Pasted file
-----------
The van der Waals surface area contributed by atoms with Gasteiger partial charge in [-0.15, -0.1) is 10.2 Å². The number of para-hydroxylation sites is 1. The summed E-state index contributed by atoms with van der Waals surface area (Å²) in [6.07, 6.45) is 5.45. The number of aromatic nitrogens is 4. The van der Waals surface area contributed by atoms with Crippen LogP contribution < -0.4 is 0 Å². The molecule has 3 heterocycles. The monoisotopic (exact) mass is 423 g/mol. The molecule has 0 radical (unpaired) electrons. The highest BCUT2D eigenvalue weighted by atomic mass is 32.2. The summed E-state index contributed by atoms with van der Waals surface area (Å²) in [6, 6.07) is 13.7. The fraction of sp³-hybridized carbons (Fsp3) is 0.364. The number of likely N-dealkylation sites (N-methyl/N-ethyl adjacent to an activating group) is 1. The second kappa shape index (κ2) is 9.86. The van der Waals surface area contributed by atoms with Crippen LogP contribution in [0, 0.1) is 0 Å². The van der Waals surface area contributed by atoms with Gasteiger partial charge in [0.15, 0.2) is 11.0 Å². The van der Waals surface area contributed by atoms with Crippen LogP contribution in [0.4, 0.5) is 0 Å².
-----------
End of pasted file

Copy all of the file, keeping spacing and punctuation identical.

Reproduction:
The van der Waals surface area contributed by atoms with Gasteiger partial charge in [-0.15, -0.1) is 10.2 Å². The number of para-hydroxylation sites is 1. The summed E-state index contributed by atoms with van der Waals surface area (Å²) in [6.07, 6.45) is 5.45. The number of aromatic nitrogens is 4. The van der Waals surface area contributed by atoms with Crippen LogP contribution < -0.4 is 0 Å². The molecule has 3 heterocycles. The monoisotopic (exact) mass is 423 g/mol. The molecule has 0 radical (unpaired) electrons. The highest BCUT2D eigenvalue weighted by atomic mass is 32.2. The summed E-state index contributed by atoms with van der Waals surface area (Å²) in [6, 6.07) is 13.7. The fraction of sp³-hybridized carbons (Fsp3) is 0.364. The number of likely N-dealkylation sites (N-methyl/N-ethyl adjacent to an activating group) is 1. The second kappa shape index (κ2) is 9.86. The van der Waals surface area contributed by atoms with Crippen LogP contribution in [0, 0.1) is 0 Å². The van der Waals surface area contributed by atoms with Gasteiger partial charge in [0.15, 0.2) is 11.0 Å². The van der Waals surface area contributed by atoms with Crippen LogP contribution in [0.4, 0.5) is 0 Å².